- #1

mathmari

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MHB

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Let $D=\left \{x=(x_1, x_2)\in \mathbb{R}^2: x_2>\frac{1}{x_1}, \ x_1>0\right \}$.

We have the function $f: D\rightarrow \left (0,\frac{\pi}{2}\right )$ with $f(x)=\arctan \left (\frac{x_2}{x_1}\right )$.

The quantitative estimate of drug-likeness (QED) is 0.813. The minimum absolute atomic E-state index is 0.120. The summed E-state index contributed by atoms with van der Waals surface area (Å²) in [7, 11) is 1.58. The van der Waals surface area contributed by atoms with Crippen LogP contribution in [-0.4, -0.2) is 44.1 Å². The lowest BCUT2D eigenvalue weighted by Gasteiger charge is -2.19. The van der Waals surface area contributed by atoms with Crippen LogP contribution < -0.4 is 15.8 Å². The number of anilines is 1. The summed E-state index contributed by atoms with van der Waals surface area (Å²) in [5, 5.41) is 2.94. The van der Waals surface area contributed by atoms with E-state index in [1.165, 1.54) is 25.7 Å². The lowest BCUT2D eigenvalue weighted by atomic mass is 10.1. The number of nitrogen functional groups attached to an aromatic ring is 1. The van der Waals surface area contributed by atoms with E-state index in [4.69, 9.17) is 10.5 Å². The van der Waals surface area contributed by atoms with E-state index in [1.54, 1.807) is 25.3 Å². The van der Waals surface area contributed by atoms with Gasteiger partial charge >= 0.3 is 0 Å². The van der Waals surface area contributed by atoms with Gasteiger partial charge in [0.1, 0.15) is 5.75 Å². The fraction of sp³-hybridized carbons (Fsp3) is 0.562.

I want to show using the mean value theorem in $\mathbb{R}^2$ that for all $x,y\in D$ it holds that $$|f(x)-f(y)|<\frac{1}{\sqrt{2}}\|x-y\|$$ where $\|\cdot \|$ is the euclidean norm in $\mathbb{R}^2$.

Do we have to do the following?

We take an interval $(y,x)\in D$ and then from the mean value theorem we get that $$f'(c)=\frac{f(x)-f(y)}{x-y}$$ where $c\in (x,y)$. Then we have to find an upper bound for $f'(c)$.

(Wondering)